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Statistical Methods in Consumer Credit Scoring
Introduction Credit scoring is the term used to describe formal statistical (data analytical!) methods used for classifying applicants for credit into ‘good’ and ‘bad’ risk classes. Such methods have become increasingly important with the dramatic growth in consumer credit in recent years. New Types of Data A traditional view ofstatistics might be that it deals with relatively small data sets, which are numerical, which are clean, and which permit straightforward enough answers. This view is understandable if one’s perspective is gained from texts on the subject. By necessity, as a result of the limited space available in which to develop the techniques, these are characteristics of the data sets typically used to illustratemethods, but this is misleading. Modern statistics and, more generally, modern data analysis, must contend with data which depart from this ideal in many ways. (Hand, 1998). Modern electronic data capture methods mean that vast databases are being accrued. These may contain tens of millions or even billions of records. Examples of this sort of thing are the transaction databases from modernindustrial and commercial conglomerates and may be on an international scale. Electronic point-of-sale data capture means that even the slightest sale goes recorded and is available for analysis. To take advantage of this rich source of data entirely novel techniques are required. They are slowly appearing—under the name of data mining.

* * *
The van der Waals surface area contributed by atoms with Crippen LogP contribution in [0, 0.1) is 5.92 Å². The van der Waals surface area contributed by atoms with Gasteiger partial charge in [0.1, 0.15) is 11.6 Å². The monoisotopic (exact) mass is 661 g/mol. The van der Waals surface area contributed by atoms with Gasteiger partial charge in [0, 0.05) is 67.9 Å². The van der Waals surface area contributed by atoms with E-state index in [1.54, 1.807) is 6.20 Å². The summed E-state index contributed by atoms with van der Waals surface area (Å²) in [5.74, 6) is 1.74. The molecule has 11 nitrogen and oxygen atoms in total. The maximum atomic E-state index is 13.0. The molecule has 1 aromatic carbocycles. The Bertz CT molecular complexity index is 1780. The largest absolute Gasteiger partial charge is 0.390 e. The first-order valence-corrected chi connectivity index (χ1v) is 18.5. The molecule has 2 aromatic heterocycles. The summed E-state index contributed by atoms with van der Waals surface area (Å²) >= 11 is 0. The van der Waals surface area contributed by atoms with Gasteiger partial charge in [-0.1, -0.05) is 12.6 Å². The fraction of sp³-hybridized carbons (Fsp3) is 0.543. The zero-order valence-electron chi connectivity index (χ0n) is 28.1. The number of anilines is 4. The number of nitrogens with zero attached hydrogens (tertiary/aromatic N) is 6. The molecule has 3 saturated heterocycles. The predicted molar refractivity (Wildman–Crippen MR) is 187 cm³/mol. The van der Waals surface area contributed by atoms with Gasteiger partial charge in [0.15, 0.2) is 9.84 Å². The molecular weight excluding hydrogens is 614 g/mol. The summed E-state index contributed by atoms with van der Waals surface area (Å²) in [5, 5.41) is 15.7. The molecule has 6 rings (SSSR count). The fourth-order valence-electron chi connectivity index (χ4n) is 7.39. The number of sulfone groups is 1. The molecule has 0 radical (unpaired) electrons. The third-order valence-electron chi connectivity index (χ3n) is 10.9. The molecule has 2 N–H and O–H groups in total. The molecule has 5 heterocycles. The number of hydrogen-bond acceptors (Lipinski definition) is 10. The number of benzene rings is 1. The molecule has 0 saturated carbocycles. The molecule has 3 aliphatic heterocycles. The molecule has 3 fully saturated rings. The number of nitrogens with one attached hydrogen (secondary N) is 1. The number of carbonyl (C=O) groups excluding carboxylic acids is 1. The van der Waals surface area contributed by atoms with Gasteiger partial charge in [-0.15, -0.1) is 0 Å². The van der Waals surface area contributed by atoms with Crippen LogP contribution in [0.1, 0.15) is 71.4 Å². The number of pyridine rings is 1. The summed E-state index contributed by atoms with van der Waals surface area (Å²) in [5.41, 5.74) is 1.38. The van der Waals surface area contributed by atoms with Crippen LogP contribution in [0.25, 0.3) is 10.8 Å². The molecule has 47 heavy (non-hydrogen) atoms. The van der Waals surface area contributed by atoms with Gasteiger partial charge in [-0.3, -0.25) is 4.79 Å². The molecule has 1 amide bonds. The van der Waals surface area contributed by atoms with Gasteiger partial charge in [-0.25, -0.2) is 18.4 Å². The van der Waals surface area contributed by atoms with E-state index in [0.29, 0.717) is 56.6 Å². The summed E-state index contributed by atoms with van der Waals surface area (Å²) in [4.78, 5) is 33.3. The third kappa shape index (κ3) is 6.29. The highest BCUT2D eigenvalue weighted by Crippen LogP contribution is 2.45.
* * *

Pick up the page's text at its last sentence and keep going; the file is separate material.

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WHAT IS CREDIT SCORING? Credit scoring is a method ofevaluating the credit risk of loan applications. Using historical data and statistical techniques, credit scoring tries to isolate the effects of various applicant characteristics on delinquencies and defaults. The method produces a “score” that a bank can use to rank its loan applicants or borrowers in terms of risk. To build a scoring model, or “scorecard,” developers analyze historical data onthe performance of previously made loans to determine which borrower characteristics are useful in predicting whether the loan performed well. A welldesigned model should give a higher percentage of high scores to borrowers whose loans will perform well and a higher percentage of low scores to borrowers whose loans won’t perform well. But no model is perfect, and some bad accounts will receivehigher scores than some good accounts. Information on borrowers is obtained from their loan applications. Data such as the applicant’s monthly income, outstanding debt, financial assets, how long the applicant has been in the same job, whether the applicant has defaulted or was ever delinquent on a previous loan, whether the applicant owns or rents a home, and the type of bank account the applicanthas are all potential factors that may relate to loan performance and may end up being used in the scorecard. Regression analysis relating loan performance to these variables is used to pick out which combination of factors best predicts delinquency or default, and how much weight should be given to each of the factors. (See Scoring Methods for a overview of the statistical methods being used.)Given the correlations between the factors, it is quite possible some of the factors the model developer
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begins with won’t make it into the final model, since they have little value added given the other variables in the model. Indeed, according to Fair, Isaac and Company, Inc., a leading developer of scoring models, 50 or 60 variables might be considered when developing a typicalmodel, but eight to 12 might end up in the final scorecard as yielding the most predictive combination (Fair, Isaac). In most (but not all) scoring systems, a higher score indicates lower risk, and a lender sets a cutoff score based on the amount of risk it is willing to accept. Strictly adhering to the model, the lender would approve applicants with scores above the cutoff and deny applicants...
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